For a really effective transfer of knowledge maybe taking the time to find out what the person WANTS  to know is important. Just throwing out information might lead to important questions remaining unanswered. There are so many questions that people have that we may not have considered or we feel are not important. If they are important to the person they should be important to us!

“What concerns you the most about your problem?”

“Do you have any major concerns you would like to talk to me about?”

“What’s your biggest fear about this?”

“What’s the most important question I can answer for you today?”

Context

 

It needs to make “biological and biographical sense” as my friend Joletta Belton would say. This was the great failing of pain education IMO, it does not automatically integrate with the person’s story, it’s like talking to a stranger in a pub when they are telling you about their life story and you are being talked AT without the conversation ever relating to YOU. A friend that just talks about themselves is another example, you just want to get the hell out of there, or . So make sure your knowledge transfer actually fits the person and their story in a way that relates.

Failure

 

Maybe this is why some of the things we expect to be helpful don’t succeed? Without a knowledge of what to do, why they are doing it and how it is going to help, exercise, as an example, does not relate to the person and their problem?

Lots of my failures (professional ones : ) may have come from not aligning in terms of treatment philosophy with the person I am working with. My vision of what to do does not match theirs and in part that might stem from my inability or failure to ‘educate’ about the what, why’s and how’s.

Conclusion

 

  • Education IS treatment
  • What does it really mean?
  • People have always wanted information from therapists
  • Think person centred rather than teacher style
  • What is it? How long will it take? What can I do about it?
  • Find out what the person wants to know
  • Apply information in context

Things I Wish I Knew About “Rotator Cuff Disease”

It was the first time I’d seen this patient. 

When I asked what brought them in they showed me how they could only get their shoulder to about 90* abduction and it had been this way for two years. 

Digging a little deeper to find out what happened, they explained they had a rotator cuff surgery due to a tear.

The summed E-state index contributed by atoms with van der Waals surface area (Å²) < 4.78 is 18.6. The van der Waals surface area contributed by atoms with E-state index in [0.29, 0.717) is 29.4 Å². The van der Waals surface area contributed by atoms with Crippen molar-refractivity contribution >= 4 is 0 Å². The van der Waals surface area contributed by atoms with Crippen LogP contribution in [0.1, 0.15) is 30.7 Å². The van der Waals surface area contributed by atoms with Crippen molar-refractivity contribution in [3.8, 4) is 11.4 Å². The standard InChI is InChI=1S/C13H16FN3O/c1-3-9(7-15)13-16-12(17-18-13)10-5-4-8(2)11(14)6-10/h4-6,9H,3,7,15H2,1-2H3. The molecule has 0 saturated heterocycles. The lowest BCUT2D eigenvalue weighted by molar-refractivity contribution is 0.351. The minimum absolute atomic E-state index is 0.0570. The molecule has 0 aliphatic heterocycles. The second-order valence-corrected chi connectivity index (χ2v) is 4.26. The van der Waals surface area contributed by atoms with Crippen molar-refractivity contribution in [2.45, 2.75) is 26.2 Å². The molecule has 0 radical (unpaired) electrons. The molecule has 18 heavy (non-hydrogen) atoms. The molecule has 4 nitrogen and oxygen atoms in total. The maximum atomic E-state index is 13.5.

This was life-changing for them. 

Not only could they not move their shoulder correctly, but it also resulted in a change from a job they loved to one they hated due to the lack of mobility. 

So, was surgery the best approach in this case? 

While I’ll never know the true answer to this, I can look at the most up-to-date research and attempt to make an educated guess ( and I think I know where this is going). 

Rotator Cuff Disease

A recent paper¹ came out on this topic, and I’ll admit I was surprised to see them refer to this condition as a “disease.”

However, when we look at the dictionary definition of disease² it states: 

disease, any harmful deviation from the normal structural or functional state of an organism, generally associated with certain signs and symptoms and differing in nature from physical injury.”

So, in this case, the limited function of the shoulder has deviated from its normal functional or structural state, so I guess it can be classified as such. But, I would never want to communicate it to a patient that way as it suggests a more damning diagnosis than it is. 

Now, in order to define this “disease” they put some classification around it which includes: 

  • Pain that is worse at night
  • Pain exacerbated by specific movements which included overhead activities
  • Loss of function and weakness

In addition to the above rotator cuff disease was basically used as an umbrella term to classify issues with the rotator cuff regardless of the cause and would include: 

  • Positive painful arc test (physiotutors gives a great example of how to perform the test HERE)
  • Positive external rotation resistance test

These tests together were the most accurate diagnosis unless it was a full-thickness tear. In this case, the use of a positive lag test was most appropriate. Here is one example of how to do the test, but this can also be done with the shoulder at 90′ rotation, called the “drop arm sign.” 

It is also worth noting that the review found an increased prevalence of this with age, especially in those people who performed repeated overhead activities. 

What Do We Do For Treatment?

So, this paper was a BIG review; there were 3620 participants in 60 different trials with a median age of 51. 52% of these were women and the average duration of symptoms was 11 months. 

What they found was that people were rarely given just one intervention. 

This makes it really difficult to say if just manual therapy, just exercise, or a single other intervention was the best approach as there was always a combination of things offered. 

The average duration of therapy offered was six weeks. When they looked at what manual therapy was offered, this included: 

  • Joint mobilizations
  • Massage
  • Spinal or neck mobilizations
  • PNF stretching
  • Dicutaneous Fibrosis (I had to google this as I’ve never heard of it, but it’s IASTM with a stainless steel hook)

Exercise interventions included: